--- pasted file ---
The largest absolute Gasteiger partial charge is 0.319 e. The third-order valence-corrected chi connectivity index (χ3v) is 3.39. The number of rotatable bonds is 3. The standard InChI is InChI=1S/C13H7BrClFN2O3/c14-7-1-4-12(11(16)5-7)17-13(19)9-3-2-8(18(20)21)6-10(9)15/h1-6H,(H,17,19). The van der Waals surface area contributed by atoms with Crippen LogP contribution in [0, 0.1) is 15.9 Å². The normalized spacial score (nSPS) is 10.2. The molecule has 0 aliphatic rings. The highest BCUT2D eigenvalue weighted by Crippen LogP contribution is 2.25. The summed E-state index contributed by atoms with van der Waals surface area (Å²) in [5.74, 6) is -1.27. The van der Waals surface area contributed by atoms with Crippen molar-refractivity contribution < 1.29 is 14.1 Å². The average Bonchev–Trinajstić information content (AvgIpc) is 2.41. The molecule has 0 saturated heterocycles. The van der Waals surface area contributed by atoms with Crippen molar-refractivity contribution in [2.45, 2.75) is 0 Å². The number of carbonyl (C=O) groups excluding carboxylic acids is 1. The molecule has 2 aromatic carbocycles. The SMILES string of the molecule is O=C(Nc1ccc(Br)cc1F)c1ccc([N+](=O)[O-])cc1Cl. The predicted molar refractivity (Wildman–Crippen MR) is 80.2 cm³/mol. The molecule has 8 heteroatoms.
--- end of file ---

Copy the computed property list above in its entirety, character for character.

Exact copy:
The largest absolute Gasteiger partial charge is 0.319 e. The third-order valence-corrected chi connectivity index (χ3v) is 3.39. The number of rotatable bonds is 3. The standard InChI is InChI=1S/C13H7BrClFN2O3/c14-7-1-4-12(11(16)5-7)17-13(19)9-3-2-8(18(20)21)6-10(9)15/h1-6H,(H,17,19). The van der Waals surface area contributed by atoms with Crippen LogP contribution in [0, 0.1) is 15.9 Å². The normalized spacial score (nSPS) is 10.2. The molecule has 0 aliphatic rings. The highest BCUT2D eigenvalue weighted by Crippen LogP contribution is 2.25. The summed E-state index contributed by atoms with van der Waals surface area (Å²) in [5.74, 6) is -1.27. The van der Waals surface area contributed by atoms with Crippen molar-refractivity contribution < 1.29 is 14.1 Å². The average Bonchev–Trinajstić information content (AvgIpc) is 2.41. The molecule has 0 saturated heterocycles. The van der Waals surface area contributed by atoms with Crippen molar-refractivity contribution in [2.45, 2.75) is 0 Å². The number of carbonyl (C=O) groups excluding carboxylic acids is 1. The molecule has 2 aromatic carbocycles. The SMILES string of the molecule is O=C(Nc1ccc(Br)cc1F)c1ccc([N+](=O)[O-])cc1Cl. The predicted molar refractivity (Wildman–Crippen MR) is 80.2 cm³/mol. The molecule has 8 heteroatoms.